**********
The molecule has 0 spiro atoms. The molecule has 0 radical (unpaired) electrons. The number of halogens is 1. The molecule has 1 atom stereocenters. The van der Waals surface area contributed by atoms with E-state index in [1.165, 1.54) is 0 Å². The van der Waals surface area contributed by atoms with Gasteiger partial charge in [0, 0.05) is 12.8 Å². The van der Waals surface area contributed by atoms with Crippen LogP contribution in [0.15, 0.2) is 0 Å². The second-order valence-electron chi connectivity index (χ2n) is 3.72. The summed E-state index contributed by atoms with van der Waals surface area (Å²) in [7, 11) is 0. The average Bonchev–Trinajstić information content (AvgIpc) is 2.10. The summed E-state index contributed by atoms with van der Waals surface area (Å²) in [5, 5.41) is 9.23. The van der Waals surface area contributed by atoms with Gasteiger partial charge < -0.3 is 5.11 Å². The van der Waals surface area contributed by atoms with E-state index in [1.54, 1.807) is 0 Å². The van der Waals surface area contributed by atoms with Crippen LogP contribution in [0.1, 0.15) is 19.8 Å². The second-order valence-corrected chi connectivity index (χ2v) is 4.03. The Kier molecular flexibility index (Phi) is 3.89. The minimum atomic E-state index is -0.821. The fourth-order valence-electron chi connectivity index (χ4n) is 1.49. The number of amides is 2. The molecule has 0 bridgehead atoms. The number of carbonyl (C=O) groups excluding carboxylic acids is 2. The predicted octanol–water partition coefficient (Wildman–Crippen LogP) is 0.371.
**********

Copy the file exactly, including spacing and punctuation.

The molecule has 0 spiro atoms. The molecule has 0 radical (unpaired) electrons. The number of halogens is 1. The molecule has 1 atom stereocenters. The van der Waals surface area contributed by atoms with E-state index in [1.165, 1.54) is 0 Å². The van der Waals surface area contributed by atoms with Gasteiger partial charge in [0, 0.05) is 12.8 Å². The van der Waals surface area contributed by atoms with Crippen LogP contribution in [0.15, 0.2) is 0 Å². The second-order valence-electron chi connectivity index (χ2n) is 3.72. The summed E-state index contributed by atoms with van der Waals surface area (Å²) in [7, 11) is 0. The average Bonchev–Trinajstić information content (AvgIpc) is 2.10. The summed E-state index contributed by atoms with van der Waals surface area (Å²) in [5, 5.41) is 9.23. The van der Waals surface area contributed by atoms with Gasteiger partial charge < -0.3 is 5.11 Å². The van der Waals surface area contributed by atoms with E-state index in [1.54, 1.807) is 0 Å². The van der Waals surface area contributed by atoms with Crippen LogP contribution in [0.1, 0.15) is 19.8 Å². The second-order valence-corrected chi connectivity index (χ2v) is 4.03. The Kier molecular flexibility index (Phi) is 3.89. The minimum atomic E-state index is -0.821. The fourth-order valence-electron chi connectivity index (χ4n) is 1.49. The number of amides is 2. The molecule has 0 bridgehead atoms. The number of carbonyl (C=O) groups excluding carboxylic acids is 2. The predicted octanol–water partition coefficient (Wildman–Crippen LogP) is 0.371.